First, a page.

2. Sorry, but your argument is flawed. Your moral is subjective, not objective, simply because you started out with an arbitrary choice, defining “safeguarding wellbeing” as “good”. There is no objective reason to do so, which makes your morality as subjective as everyone else’s.
    (Please note, that I think your basis is completely valid and very reasonable – it’s just not absolute or “objective”. The choice it’s based on is still pretty random.)

    1. This is the linguistic framework. I am arguing that sociology suggests that this is literally what people mean by morality — this is what morality is.
      I admit it is not a physical-science evidence, but if we argue that the meaning of words is subjective (instead of a zeitgeist, or context-specific tool, objectively) then the whole of language breaks down.

  3. I don’t really agree to put some gadget to measure the emotional behavior of person even using high tech as fMRI. Some emotional are secret and should be protected and not to reveal.

    It somehow like paparazzi in bigger scale, everyone should know other person’s feeling.

    I agree that emotion can be measured (may have already in military device). Even, in future we may know the actual morality in right measurement, it still wrong to measure it.

    Something like :
    “Ohh, yeah, this boy is bad, ooo, this girl is good, ooo, this girls have high in patience, ooo this kids is useless”.

    In term moral based God or well being are not an big issue, most human being on earth understand the golden rules “One should treat others as one would like others to treat oneself”.

    The real problem is how to implement AND establish it correctly?

    Then, what is the purpose of education, learning, lesson learn, etc. I believe human are not robot, and it should not be treated like it. I may missed understood your post, but this is my conclusion based my understanding of human behavior, science and “abusive of science product”.

    I disagree using God’s action as benchmark because God’s action is somehow unknown and unpredictable.
    I believe “God’s action” and “God’s command” are two different thing in term of linguistic and understanding.

    Easy example : Killing.
    God command : “Do not kill”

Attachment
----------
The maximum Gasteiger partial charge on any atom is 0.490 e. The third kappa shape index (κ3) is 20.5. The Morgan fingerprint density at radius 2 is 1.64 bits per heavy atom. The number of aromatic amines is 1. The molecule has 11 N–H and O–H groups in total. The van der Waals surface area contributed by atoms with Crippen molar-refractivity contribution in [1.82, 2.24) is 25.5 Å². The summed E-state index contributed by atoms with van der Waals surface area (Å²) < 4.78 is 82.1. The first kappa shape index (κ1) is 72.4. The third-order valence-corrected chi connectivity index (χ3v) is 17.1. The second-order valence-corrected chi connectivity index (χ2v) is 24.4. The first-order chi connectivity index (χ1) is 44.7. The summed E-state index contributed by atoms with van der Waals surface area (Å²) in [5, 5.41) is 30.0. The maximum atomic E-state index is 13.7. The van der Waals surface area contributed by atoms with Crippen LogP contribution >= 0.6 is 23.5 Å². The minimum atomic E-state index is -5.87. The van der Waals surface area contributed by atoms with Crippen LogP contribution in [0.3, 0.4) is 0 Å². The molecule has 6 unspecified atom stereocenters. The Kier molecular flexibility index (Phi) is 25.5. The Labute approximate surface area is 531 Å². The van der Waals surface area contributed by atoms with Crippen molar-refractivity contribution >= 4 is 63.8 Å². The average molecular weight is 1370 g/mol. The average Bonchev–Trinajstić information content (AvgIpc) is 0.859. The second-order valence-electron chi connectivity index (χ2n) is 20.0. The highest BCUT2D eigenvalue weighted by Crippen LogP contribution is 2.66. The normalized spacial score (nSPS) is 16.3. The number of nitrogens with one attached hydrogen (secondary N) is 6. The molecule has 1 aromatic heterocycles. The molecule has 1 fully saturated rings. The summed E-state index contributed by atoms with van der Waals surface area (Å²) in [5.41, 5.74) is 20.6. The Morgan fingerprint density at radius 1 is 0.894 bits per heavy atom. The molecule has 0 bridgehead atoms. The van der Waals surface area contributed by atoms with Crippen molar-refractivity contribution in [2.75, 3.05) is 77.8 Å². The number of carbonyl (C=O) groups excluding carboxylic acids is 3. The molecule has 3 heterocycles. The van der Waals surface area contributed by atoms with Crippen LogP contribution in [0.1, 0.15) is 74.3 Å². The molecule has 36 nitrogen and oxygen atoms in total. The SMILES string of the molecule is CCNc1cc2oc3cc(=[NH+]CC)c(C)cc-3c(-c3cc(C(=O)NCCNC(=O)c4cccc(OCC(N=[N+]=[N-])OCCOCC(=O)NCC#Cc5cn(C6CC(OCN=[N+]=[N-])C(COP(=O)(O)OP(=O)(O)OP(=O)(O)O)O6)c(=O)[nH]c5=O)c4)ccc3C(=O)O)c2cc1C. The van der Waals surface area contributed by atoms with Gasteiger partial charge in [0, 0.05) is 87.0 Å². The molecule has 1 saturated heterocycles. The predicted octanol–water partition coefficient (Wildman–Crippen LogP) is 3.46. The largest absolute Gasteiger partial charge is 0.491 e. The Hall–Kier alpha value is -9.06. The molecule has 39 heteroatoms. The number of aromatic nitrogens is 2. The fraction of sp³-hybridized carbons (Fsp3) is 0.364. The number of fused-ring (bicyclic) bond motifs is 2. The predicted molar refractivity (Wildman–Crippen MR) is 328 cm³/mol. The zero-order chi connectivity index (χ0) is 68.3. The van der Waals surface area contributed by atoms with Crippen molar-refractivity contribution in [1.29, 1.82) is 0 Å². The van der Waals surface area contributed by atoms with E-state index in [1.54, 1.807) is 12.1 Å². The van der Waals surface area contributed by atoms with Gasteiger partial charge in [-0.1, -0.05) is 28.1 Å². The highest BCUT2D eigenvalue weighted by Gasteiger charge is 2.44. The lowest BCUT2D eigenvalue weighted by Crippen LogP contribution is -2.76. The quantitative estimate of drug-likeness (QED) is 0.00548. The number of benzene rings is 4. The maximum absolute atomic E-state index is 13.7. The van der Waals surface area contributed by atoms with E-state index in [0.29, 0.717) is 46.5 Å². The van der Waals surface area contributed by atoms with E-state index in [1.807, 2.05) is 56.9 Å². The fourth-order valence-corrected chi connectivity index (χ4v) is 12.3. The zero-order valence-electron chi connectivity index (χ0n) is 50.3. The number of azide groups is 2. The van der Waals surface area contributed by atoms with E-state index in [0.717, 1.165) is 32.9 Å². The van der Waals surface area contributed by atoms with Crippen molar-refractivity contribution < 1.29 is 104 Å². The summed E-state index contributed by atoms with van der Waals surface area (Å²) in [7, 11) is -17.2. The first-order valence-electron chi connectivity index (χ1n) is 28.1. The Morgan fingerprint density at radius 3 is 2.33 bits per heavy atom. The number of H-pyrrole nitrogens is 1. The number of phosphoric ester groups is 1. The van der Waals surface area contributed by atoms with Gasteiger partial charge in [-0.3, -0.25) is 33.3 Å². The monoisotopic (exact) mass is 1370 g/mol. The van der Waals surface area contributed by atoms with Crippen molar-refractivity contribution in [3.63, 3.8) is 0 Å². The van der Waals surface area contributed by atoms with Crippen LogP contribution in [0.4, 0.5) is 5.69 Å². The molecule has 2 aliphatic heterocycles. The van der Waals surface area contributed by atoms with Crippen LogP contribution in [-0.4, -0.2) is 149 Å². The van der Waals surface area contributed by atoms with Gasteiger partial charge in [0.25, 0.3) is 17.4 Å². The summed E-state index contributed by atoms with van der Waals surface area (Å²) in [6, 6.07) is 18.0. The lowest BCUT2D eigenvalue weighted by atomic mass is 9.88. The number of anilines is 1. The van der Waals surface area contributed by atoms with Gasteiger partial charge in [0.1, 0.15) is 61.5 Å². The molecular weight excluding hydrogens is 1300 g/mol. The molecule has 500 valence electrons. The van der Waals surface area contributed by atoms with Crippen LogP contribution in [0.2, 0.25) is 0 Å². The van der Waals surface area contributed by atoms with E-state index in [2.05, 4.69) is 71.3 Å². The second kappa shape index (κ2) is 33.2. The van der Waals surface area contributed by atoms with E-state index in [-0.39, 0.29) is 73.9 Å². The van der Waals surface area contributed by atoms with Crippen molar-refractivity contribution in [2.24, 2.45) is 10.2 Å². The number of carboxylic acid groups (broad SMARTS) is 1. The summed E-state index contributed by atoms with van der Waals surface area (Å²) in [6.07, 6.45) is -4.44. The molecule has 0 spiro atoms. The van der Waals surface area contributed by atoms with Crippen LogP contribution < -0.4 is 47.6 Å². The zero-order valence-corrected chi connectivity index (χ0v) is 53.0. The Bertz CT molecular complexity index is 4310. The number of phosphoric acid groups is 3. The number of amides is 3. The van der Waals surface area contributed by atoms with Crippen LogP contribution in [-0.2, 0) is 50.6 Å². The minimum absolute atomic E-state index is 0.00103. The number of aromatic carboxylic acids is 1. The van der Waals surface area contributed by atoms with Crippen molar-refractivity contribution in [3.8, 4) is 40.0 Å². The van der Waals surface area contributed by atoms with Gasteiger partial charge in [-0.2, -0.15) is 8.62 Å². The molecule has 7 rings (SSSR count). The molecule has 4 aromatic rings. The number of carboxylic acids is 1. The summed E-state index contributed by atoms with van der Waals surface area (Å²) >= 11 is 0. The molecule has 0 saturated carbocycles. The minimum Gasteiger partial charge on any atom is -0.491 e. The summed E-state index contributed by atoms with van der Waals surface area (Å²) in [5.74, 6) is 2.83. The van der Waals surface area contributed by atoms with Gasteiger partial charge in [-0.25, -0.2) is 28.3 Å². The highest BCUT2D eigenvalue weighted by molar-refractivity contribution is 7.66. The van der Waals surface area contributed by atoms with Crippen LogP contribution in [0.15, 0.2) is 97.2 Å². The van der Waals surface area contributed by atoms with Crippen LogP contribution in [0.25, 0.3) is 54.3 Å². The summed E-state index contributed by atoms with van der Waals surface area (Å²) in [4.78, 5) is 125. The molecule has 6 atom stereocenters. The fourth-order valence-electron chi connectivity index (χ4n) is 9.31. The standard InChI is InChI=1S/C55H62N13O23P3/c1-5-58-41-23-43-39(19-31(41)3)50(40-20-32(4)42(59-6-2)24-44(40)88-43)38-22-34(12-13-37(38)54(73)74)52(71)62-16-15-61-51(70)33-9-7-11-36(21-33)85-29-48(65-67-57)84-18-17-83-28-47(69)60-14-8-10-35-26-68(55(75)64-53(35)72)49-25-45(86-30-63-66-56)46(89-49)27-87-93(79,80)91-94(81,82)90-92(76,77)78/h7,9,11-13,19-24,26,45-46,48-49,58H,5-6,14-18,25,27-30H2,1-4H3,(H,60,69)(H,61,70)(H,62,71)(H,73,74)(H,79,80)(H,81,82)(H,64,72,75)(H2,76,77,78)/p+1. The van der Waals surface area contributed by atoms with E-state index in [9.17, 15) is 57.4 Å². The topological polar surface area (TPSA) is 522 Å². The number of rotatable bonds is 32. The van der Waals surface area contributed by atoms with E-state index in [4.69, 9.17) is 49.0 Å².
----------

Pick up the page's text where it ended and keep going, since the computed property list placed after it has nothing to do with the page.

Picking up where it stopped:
God action : “God control everything, even death”, so He is Himself The Life Taker.

    Unless, someone want to play the role of God.

    1. I agree that being under constant emotional supervision, with someone watching your emotions change is an invasion of privacy. I do not say that we should constantly and intrusively monitor people’s wellbeing.
      However, that wellbeing can be measured means that wellbeing is empirical and objective. That is all I propose.

  4. Okay, I did stop by, and thought I’d leave some thoughts. I hope this comes across as engaging (rather than simply being argumentative). There are actually a number of classic challenges to utilitarianism, that I think are serious issues for this position.

    To throw them out for consideration:

    1. Is this a commitment to total or average well-being?
    1a. If the former, would zillions of barely-livable lives be better than a well-controlled population?
    1b. If the latter, would it sometimes be a moral duty to kill people who are facing the least happy lives?

    2. If consciousness is key (as I gather from your reference to Sam Harris), are those who’s consciousness is inhibited exempt from moral worth?

    3. As there are possible worlds where the peaks of well-being are not characterized by anything we’d normally call “moral”, does it make sense to simply identify morality with well-being?

    4. Do we consider the well-being of future generations (who do not yet, and may never, exist)?

    5. Is it a moral duty to spread a falsehood (say, belief in a false religion) if it will increase well-being?

    6. Most importantly, how can this position show, rather than assume, that it is objectively true that we ought to promote well-being?

    1. If I were to answer these questions now I would be ad libbing a half-thought-through response, and these questions deserve better answers than that. I will take some time to consider them and answer them the best I can within the framework (which, as you rightly pointed out, is an approximation of The Moral Landscape).

    1. This is where the question get a little abstract. Written down, objective moral values look like commands. But commands do not account for context.
      The actual value is the preference for safeguarding wellbeing. In different circumstances that can look very different.
      This particular post gives a linguistic explanation of why ‘wellbeing’ is synonymous with ‘morality’ i.e. it is the motivation we speak of when we speak of morality.

      1. Now you see where my problem with the objective morality camp lies. It is when asked for an example of any such value that the problems become obvious.

      2. The difference between an objective moral value and objective morality is big. I outline what I think objective morality is across the posts you’ve seen. However, values–as in precepts, commands and laws–don’t exist.

        It is objective if you can measure it. You can measure wellbeing. Wellbeing is synonymous with morality (as I explain in this post). Morality in bourne out of the fact that wellbeing changes.